Source: Leo Szilard's F.B.I. file, obtained by Gene Dannen under Freedom of Information Act Request 219,708 dated October 22, 1981.
This interview is transcribed exactly as it appears in FBI files. The capitalization of names (EINSTEIN, SZILARD) was standard FBI practice. Einstein's English was not fluent and the FBI agent apparently did not speak German. I have noted obvious errors by adding "[sic]".
Professor ALBERT EINSTEIN was contacted at his home 112 Mercer Street, and he advised that he has known LEO SZILARD since about the year 1920. He said that he believes SZILARD is a little over 30 [sic] years of age and was born in Hungary of Jewish parents. Professor EINSTEIN advised that he did not know anything about SZILARD'S relatives as he only knew him from a scientific point of view.
He further advised that LEO SZILARD was probably educated in Budapest, Hungary but that later in life he had spent most of his time in Berlin, Germany. He also stated that SZILARD had left Germany about the year 1933 and that he had spent sometime in England, although he, EINSTEIN, could not recall whether SZILARD had been in England prior to or after the year 1933. Professor EINSTEIN further related that SZILARD had made several trips to the United States in recent years.
He advised that SZILARD, while in Berlin, had been assistant to Professor LAUE at the University of Berlin. He said that Professor LAUE was a very decent man and that he is the only German he knows who behaved in an admirable way after Hitler's advent to power. Professor EINSTEIN continued that at the time SZILARD was at the University of Berlin he himself was at the Academy of Music [sic] in Berlin and he saw SZILARD every day for many years. He said that he did not believe that SZILARD had ever become a German citizen, although he was not positive of this.
In connection with the inventions SZILARD is supposed to have perfected with Professor EINSTEIN, the latter stated that he and SZILARD had been interested in the construction of a small cooling machine similar to our household refrigerators. He stated that they had worked together on this machine for sometime but had never completed it because of lack of money to finish it in its experimental stage. However, he advised that they had taken out several patents on several parts of the machine. He stated that he did not know whether SZILARD might still be receiving royalties from these patents but said that he doubted very much whether SZILARD could be receiving any money from Germany at the present time. He said that SZILARD had some sort of an agreement by which he was to receive so much money from the Allgemeine Elektricituts Gefellichaft [sic] (A.E.G.). EINSTEIN said that this company would be known in America as the German General Electric Company.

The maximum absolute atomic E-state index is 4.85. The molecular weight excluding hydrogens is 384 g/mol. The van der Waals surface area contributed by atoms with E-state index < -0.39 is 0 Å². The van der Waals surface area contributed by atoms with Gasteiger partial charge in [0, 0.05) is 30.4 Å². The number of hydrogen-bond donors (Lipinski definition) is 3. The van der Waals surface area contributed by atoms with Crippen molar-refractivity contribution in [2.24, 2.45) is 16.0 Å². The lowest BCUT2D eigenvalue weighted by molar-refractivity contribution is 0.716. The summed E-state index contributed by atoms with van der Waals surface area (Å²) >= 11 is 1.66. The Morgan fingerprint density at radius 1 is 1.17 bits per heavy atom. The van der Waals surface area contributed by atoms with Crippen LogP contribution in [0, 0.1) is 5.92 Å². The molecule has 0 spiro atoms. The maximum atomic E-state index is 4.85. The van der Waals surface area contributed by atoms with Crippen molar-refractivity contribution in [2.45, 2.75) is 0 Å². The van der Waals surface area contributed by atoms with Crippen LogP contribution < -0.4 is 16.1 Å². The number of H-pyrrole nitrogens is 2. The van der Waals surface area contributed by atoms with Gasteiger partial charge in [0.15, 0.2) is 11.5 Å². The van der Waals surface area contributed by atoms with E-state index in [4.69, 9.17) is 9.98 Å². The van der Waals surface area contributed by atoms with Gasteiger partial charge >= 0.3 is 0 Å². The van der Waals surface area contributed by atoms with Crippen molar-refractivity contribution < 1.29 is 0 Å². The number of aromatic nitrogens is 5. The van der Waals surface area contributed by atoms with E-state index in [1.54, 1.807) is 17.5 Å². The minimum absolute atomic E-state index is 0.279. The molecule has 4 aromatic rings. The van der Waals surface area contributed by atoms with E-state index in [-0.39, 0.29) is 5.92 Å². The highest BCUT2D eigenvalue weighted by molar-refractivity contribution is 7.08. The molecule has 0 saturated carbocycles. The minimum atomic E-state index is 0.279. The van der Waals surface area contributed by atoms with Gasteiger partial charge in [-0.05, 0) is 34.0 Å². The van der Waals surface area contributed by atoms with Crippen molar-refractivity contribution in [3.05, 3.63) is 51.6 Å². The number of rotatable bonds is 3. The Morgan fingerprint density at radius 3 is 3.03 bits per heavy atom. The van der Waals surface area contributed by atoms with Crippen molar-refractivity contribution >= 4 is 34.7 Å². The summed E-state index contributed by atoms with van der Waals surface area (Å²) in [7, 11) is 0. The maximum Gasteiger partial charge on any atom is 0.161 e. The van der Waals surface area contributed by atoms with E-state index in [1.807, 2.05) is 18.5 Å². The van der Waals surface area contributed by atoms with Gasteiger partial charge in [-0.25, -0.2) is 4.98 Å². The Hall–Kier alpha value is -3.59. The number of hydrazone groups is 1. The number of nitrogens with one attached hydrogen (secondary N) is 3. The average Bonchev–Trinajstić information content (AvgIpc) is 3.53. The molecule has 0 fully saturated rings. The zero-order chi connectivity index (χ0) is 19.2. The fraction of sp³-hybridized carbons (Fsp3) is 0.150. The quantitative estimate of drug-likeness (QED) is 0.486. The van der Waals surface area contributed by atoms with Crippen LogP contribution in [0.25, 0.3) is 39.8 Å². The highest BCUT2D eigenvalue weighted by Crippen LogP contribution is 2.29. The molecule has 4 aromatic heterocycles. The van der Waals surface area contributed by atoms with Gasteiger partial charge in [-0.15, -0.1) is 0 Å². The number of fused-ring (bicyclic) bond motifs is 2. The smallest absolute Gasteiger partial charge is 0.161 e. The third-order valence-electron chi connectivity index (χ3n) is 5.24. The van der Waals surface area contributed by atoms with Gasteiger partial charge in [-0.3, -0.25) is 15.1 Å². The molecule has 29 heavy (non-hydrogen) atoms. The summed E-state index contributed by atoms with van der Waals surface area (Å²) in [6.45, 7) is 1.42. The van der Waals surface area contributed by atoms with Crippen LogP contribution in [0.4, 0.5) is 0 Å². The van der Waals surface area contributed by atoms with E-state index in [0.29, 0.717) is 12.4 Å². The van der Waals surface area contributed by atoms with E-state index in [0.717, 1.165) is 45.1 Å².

He went on to say that LEO SZILARD had left Germany about the year 1933 and that he believes SZILARD went to England and visited America on several occasions.
He advised that at the present time SZILARD is connected in some manner with Columbia University in New York City, where he is working on uranium experiments for military purposes. He stated that this work is on a private scale but that it is financed by the University. He said that SZILARD is working with an Italian by the name of FERMI, who is a very trustworthy man. Professor EINSTEIN said that he sees SZILARD quite frequently as SZILARD visits him to inform him as to his work on the uranium experiment. He said that the last time he had seen SZILARD was a week or ten days ago, at which time SZILARD had visited him, together with Professor EUGENE WIGNER, of Princeton University.
Professor EINSTEIN advised that SZILARD is a theoretical physicist. He stated that SZILARD is a very idealistic man who is not at all politically minded. He stated that he had never been connected with any organizations, societies, or political groups abroad. He said that SZILARD is a very fine, gifted young man; that he is absolutely honest, reliable, and trustworthy, and that he would recommend him very highly to the United States Government. Professor EINSTEIN stated that he would recommend SZILARD without any hesitation and that he would assume any responsibility for his conduct. He said that SZILARD is as anti-Nazi as he himself is and that SZILARD is an outspoken Democrat. He further advised that he believed the U.S. Government could trust SZILARD in any respect without any fear whatever that SZILARD might disclose confidential information to a foreign power.
Professor EINSTEIN stated that Professor WIGNER was a very
close friend of SZILARD'S and that SZILARD was also acquainted
with Professor JOHN VON NEUMANN, 26 Westcott Road, Princeton,
N.J. Of these two he believed that Professor WIGNER would know
more concerning SZILARD.
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Last modified: July 26, 1998
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